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December Newsletter

It’s Not Too Late to Make Your 2018 Tax-Deductible Donation to Outdoor Buddies!

Year-end is almost here and many of us are considering making tax-deductible donations to our favorite charitable organizations. Please consider making a donation to Outdoor Buddies to help offset expenses for our programs. Your contribution will help allow us to continue and expand services to those in need of assistance in order to enjoy the great Colorado outdoors.

A good way to make a tax-deductible donation to Outdoor Buddies is through the Wet Mountain Valley Community Foundation’s (WMVCF) annual Spirit Campaign. That way, the Foundation will match a portion of your donation.

Make a Donation to Outdoor Buddies via the WMVCF Spirit Campaign

The Wet Mountain Valley Community Foundation conducts its annual Community Spirit Matching campaign to benefit local nonprofit organizations each November through the end of the year.

The Foundation will contribute matching funds, when donations are received by December 31st.

The maximum amount that will be matched is $1,000 per family and/or business. Donations may also be made directly to the Community Foundation Spirit Campaign to increase the matching funds and further stretch the community’s charitable dollars.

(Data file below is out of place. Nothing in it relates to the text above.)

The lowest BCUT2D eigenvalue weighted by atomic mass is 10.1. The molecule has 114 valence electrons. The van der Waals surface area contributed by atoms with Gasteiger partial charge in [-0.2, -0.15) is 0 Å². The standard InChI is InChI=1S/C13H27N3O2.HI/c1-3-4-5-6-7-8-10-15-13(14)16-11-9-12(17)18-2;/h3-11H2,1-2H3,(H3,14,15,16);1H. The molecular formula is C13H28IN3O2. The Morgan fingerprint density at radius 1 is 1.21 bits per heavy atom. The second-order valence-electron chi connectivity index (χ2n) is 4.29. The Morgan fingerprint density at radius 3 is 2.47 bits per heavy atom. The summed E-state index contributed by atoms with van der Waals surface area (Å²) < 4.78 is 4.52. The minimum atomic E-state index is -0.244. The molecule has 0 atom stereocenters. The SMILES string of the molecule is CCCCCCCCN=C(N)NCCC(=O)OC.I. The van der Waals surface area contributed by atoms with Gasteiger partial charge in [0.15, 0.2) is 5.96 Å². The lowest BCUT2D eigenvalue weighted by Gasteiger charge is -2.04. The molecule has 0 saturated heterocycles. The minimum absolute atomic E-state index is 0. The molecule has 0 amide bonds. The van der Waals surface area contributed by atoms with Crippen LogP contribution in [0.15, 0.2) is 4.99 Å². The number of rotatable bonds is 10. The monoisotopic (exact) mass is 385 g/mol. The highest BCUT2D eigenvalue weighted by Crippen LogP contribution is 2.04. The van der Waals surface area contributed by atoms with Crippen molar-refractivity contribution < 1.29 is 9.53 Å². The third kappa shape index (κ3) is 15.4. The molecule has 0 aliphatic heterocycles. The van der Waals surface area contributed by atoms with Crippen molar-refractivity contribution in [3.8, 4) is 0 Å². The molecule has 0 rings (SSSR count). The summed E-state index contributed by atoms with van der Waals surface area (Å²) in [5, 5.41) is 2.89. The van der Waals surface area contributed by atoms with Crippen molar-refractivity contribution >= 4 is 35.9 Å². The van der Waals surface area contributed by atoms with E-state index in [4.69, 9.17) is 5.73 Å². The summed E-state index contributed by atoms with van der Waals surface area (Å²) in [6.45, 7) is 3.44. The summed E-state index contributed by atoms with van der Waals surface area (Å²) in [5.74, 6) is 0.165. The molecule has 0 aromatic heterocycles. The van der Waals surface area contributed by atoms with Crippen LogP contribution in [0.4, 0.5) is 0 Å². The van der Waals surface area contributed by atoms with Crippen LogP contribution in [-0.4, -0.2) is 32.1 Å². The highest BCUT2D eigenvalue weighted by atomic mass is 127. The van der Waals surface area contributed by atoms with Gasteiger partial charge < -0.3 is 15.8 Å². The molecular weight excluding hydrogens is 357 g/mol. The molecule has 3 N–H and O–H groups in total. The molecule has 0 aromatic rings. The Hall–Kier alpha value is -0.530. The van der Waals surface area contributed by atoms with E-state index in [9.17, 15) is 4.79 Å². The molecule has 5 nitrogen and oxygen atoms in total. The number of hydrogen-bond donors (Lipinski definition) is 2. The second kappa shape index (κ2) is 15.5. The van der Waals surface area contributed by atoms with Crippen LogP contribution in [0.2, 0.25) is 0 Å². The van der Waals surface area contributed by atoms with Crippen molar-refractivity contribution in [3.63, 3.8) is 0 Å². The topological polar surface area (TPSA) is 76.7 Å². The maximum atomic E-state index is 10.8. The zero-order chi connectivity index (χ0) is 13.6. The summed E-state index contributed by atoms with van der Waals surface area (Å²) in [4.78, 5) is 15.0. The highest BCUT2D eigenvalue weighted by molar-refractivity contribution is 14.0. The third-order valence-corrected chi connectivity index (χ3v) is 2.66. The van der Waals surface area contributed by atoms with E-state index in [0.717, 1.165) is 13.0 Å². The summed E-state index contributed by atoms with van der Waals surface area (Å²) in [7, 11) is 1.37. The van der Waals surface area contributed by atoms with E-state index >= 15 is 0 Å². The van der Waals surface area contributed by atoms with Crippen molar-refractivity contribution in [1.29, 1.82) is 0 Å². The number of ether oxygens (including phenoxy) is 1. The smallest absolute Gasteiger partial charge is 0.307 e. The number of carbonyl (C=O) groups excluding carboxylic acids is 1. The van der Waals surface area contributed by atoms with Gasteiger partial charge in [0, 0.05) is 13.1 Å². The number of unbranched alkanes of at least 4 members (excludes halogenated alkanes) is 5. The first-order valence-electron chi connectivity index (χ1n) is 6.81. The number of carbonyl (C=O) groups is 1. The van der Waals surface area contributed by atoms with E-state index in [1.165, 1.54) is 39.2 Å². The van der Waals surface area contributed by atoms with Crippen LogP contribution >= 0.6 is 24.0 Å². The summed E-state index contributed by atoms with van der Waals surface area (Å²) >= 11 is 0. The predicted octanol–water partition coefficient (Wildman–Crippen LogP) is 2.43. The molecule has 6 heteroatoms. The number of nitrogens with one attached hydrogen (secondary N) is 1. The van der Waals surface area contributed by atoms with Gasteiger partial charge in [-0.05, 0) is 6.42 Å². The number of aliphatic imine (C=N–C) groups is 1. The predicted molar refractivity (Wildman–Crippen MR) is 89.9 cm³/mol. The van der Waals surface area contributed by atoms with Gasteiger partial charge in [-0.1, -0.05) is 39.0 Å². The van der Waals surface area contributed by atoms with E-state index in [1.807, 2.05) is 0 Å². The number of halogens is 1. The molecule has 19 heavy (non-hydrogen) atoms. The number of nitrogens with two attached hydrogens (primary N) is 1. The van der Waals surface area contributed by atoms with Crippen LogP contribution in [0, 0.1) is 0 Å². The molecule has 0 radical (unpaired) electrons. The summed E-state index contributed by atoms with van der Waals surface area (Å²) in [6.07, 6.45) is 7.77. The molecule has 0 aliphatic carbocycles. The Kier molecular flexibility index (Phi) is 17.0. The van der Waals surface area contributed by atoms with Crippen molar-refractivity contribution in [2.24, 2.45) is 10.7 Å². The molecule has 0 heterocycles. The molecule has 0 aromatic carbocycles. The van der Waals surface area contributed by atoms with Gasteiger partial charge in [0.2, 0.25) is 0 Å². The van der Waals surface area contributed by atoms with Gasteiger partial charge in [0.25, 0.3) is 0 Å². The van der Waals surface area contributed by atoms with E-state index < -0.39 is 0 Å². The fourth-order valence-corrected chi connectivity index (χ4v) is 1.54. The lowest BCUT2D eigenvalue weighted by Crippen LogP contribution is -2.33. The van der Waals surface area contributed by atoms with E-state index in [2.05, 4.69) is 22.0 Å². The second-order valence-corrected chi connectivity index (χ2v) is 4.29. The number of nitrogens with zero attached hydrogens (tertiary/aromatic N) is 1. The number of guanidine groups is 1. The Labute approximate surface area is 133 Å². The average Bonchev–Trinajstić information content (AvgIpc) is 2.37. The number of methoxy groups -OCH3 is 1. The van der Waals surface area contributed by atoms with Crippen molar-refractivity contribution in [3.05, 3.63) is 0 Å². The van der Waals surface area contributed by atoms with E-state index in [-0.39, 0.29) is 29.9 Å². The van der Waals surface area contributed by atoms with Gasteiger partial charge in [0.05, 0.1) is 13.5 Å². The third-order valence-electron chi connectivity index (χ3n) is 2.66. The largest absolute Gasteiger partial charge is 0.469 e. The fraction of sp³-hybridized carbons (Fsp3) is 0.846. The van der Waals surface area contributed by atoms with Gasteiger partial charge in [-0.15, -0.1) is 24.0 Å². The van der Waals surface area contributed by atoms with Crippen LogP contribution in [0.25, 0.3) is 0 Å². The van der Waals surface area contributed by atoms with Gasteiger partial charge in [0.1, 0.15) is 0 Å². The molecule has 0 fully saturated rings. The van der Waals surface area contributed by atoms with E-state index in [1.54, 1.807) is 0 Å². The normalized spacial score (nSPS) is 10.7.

Donors wishing to take advantage of matching funds for donations made to Outdoor Buddies must use the donor form provided by the Foundation. Make checks payable to the Wet Mountain Valley Community Foundation (or WMV Community Foundation).

Donations to Outdoor Buddies are tax-deductible.

To make a donation to Outdoor Buddies by check through the Wet Mountain Valley Community Foundation please print Page 8 of this newsletter and use the donor form. You can also make your Outdoor Buddies donation using a credit card via the Wet Mountain Valley Community Foundation website at: https://www.wmvcf.org/donations/

Thank you for considering making a donation to Outdoor Buddies.


Stetson’s Pronghorn Hunt

By Nick & Mike Filler with photos by Kristin Morin

Friday, October 5th, 2018 was a classic Colorado “Bluebird” day; clear skies, almost hot (72 degrees), and full of anticipation about an upcoming hunt.  We picked up Stetson Bardfield from the Olympic Training Center in Colorado Springs where he trains as a para-Olympian.  It’s important to note that Stenson is an air-rifle marksman, so knows a great deal about the mechanics of making precise and accurate shots.  As we headed north on I-25 toward Meadow Springs Ranch in northern Colorado, we discussed hunting and the incredible opportunity afforded to hunters with disabilities by the Outdoor Buddies program.  Upon arrival at the campsite, we signed-in and visited with other guides, hunters and Outdoor Buddies staff-members.